The second phase of labor corresponds to the expulsion of the fetus or fetuses and lasts from 30 minutes to 1 hour. The contractions intensify, the first pocket of water appears at the vulva and bursts. The head of the lamb progresses into the mother’s pelvis, then the front limbs, the thorax and finally the hind limbs.
During the third phase of labor, uterine contractions continue for 3 to 4 hours, allowing the expulsion of the fetal envelopes: this is the delivery.
First moments of the newborn
Immediately after giving birth, the mother has an exclusive relationship with her lambs. Thus, only the lambs they have given birth to can suckle, the others are violently rejected. Maternal behavior begins at birth: a few moments after the lamb is expelled, the mother licks it by emitting deaf bleats. The licking allows the mother to learn the smell of her lamb, to stimulate its breathing, to dry it and to attract it towards her. The lamb recovers quickly, within 5 minutes after birth. About 20 minutes after birth, it stands up and moves towards the udder. The speed of the first feed is a determining factor in the lamb’s survival, as it allows it to ingest antibodies that are essential to its immunity.
Care of the lamb
The few moments after birth are crucial, so some precautions are to be taken to ensure the lamb’s good health:
As soon as the lamb gives birth, make sure it is breathing properly. If this is not the case, the airways must be cleared and the breathing reflex stimulated by tickling the nostrils or blowing into the nostrils of the newborn.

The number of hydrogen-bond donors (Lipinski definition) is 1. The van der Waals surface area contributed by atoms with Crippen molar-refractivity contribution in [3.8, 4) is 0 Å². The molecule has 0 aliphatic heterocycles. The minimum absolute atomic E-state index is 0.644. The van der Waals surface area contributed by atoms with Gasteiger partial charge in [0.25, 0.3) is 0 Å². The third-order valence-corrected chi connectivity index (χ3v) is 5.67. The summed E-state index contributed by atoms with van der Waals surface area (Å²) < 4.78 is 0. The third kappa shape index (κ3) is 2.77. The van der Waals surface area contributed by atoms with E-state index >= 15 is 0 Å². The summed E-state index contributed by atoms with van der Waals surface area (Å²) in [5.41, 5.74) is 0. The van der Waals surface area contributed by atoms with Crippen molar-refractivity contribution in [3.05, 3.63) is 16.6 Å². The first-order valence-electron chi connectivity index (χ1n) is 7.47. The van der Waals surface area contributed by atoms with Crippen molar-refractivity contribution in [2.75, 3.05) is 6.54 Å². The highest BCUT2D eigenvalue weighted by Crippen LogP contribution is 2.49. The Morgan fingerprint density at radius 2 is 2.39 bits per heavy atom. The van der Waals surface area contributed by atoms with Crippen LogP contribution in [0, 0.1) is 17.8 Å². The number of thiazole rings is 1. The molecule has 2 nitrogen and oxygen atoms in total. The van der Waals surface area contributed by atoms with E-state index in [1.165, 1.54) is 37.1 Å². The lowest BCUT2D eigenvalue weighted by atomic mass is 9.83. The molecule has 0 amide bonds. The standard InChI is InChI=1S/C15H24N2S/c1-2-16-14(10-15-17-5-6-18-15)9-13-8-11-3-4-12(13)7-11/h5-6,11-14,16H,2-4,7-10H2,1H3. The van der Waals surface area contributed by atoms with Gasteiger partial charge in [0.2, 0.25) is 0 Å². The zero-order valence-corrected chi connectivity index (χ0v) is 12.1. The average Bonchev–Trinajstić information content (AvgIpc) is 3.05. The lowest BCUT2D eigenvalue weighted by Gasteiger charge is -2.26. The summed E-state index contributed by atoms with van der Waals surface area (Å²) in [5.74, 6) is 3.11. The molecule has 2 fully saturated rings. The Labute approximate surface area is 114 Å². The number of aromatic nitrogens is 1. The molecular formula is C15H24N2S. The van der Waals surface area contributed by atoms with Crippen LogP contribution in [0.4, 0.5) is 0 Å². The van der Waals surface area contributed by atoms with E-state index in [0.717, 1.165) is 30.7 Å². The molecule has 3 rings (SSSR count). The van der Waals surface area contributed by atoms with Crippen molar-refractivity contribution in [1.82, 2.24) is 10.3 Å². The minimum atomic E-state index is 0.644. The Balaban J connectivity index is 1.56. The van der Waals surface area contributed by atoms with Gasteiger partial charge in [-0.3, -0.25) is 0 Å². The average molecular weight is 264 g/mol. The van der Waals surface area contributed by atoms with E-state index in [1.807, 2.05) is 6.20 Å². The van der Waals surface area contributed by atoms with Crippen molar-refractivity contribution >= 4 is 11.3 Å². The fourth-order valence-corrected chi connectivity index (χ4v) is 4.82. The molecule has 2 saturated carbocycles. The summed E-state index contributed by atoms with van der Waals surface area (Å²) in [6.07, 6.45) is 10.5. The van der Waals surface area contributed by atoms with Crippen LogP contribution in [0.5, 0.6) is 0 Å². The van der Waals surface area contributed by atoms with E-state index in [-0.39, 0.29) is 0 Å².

The umbilical cord must be cut 5 cm from the belly and disinfected with iodine tincture. Indeed, it is the door open to many very serious infections if it is not cleaned.
It is necessary to check that the lamb makes the first feed quickly after birth. Sometimes, the udders of the ewe are blocked with a little wax, it is advisable to clean them to facilitate the suckling of the young. If the lamb does not go to the mother, or if the mother rejects it, you can milk the ewe and then give the milk directly to the young.
In the first hours of life, the lamb is not able to regulate its temperature and is very sensitive to weather conditions. It is important to place it in a dry and warm place, and if necessary to wrap it in a blanket.
Care for the mother
If the birth went well, the mother does not need special care, but her general health should be monitored. She should not be slaughtered and should eat normally. It is important to monitor the expulsion of the placenta and other fetal appendages. If the placenta is not expelled, or if you find that the ewe is not behaving normally, call your veterinarian.
It is also possible not to mate with a ram but to use an artificial insemination technique. The ewes are inseminated once or twice using fresh diluted semen straws containing about 400 billion sperm. Currently, fresh diluted semen can only be stored for a few hours. It is also possible to use frozen sperm.
For reasons of reproduction management in ewes, heat synchronization methods are sometimes used, the main one being based on the use of progestagens (molecules derived from progesterone). This method consists of three steps:
the insertion of a sponge made of polyurethane foam impregnated with progesterone into the ewe’s vagina,
Intramuscular injection of a hormone dose (PMSG) when the sponge is removed,
control of fertilization conditions (mating or artificial insemination)
The continuation of the reproduction takes place in a way identical to a natural mating.
The products you may need for the :
A ewe pregnancy detector
A bottle for lamb
A multi-bottle bucket